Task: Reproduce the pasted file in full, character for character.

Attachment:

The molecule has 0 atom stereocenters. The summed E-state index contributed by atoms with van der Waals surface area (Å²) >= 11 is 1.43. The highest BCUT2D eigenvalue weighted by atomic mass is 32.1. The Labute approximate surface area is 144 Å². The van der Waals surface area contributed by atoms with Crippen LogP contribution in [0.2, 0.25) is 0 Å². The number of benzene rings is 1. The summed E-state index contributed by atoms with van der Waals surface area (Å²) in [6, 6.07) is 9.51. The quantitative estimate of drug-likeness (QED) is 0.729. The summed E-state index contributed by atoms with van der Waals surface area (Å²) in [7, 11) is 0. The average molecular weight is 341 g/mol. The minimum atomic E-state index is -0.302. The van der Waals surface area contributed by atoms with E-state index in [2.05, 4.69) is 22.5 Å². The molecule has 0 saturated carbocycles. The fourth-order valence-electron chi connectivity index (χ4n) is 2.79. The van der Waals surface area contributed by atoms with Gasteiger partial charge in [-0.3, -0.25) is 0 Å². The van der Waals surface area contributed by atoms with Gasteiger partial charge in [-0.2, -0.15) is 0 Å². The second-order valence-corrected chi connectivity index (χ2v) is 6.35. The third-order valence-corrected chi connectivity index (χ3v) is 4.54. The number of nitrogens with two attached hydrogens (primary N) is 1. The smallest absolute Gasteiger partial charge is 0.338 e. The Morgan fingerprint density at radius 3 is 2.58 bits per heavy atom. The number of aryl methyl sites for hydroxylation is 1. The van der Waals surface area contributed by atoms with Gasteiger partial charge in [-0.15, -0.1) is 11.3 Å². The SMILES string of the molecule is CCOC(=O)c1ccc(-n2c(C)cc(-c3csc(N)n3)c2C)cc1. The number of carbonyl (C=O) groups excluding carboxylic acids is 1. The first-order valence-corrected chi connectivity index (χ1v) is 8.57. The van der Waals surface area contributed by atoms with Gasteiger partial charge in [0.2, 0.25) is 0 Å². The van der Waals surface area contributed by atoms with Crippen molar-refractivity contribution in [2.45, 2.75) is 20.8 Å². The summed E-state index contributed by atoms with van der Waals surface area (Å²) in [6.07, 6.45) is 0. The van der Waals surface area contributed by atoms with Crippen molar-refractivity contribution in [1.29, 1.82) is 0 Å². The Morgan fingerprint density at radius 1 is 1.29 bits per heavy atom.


The molecule has 0 atom stereocenters. The summed E-state index contributed by atoms with van der Waals surface area (Å²) >= 11 is 1.43. The highest BCUT2D eigenvalue weighted by atomic mass is 32.1. The Labute approximate surface area is 144 Å². The van der Waals surface area contributed by atoms with Crippen LogP contribution in [0.2, 0.25) is 0 Å². The number of benzene rings is 1. The summed E-state index contributed by atoms with van der Waals surface area (Å²) in [6, 6.07) is 9.51. The quantitative estimate of drug-likeness (QED) is 0.729. The summed E-state index contributed by atoms with van der Waals surface area (Å²) in [7, 11) is 0. The average molecular weight is 341 g/mol. The minimum atomic E-state index is -0.302. The van der Waals surface area contributed by atoms with E-state index in [2.05, 4.69) is 22.5 Å². The molecule has 0 saturated carbocycles. The fourth-order valence-electron chi connectivity index (χ4n) is 2.79. The van der Waals surface area contributed by atoms with Gasteiger partial charge in [-0.3, -0.25) is 0 Å². The van der Waals surface area contributed by atoms with Gasteiger partial charge in [-0.2, -0.15) is 0 Å². The second-order valence-corrected chi connectivity index (χ2v) is 6.35. The third-order valence-corrected chi connectivity index (χ3v) is 4.54. The number of nitrogens with two attached hydrogens (primary N) is 1. The smallest absolute Gasteiger partial charge is 0.338 e. The Morgan fingerprint density at radius 3 is 2.58 bits per heavy atom. The number of aryl methyl sites for hydroxylation is 1. The van der Waals surface area contributed by atoms with Gasteiger partial charge in [-0.15, -0.1) is 11.3 Å². The SMILES string of the molecule is CCOC(=O)c1ccc(-n2c(C)cc(-c3csc(N)n3)c2C)cc1. The number of carbonyl (C=O) groups excluding carboxylic acids is 1. The first-order valence-corrected chi connectivity index (χ1v) is 8.57. The van der Waals surface area contributed by atoms with Gasteiger partial charge in [0.2, 0.25) is 0 Å². The van der Waals surface area contributed by atoms with Crippen molar-refractivity contribution in [2.45, 2.75) is 20.8 Å². The summed E-state index contributed by atoms with van der Waals surface area (Å²) in [6.07, 6.45) is 0. The van der Waals surface area contributed by atoms with Crippen molar-refractivity contribution in [1.29, 1.82) is 0 Å². The Morgan fingerprint density at radius 1 is 1.29 bits per heavy atom.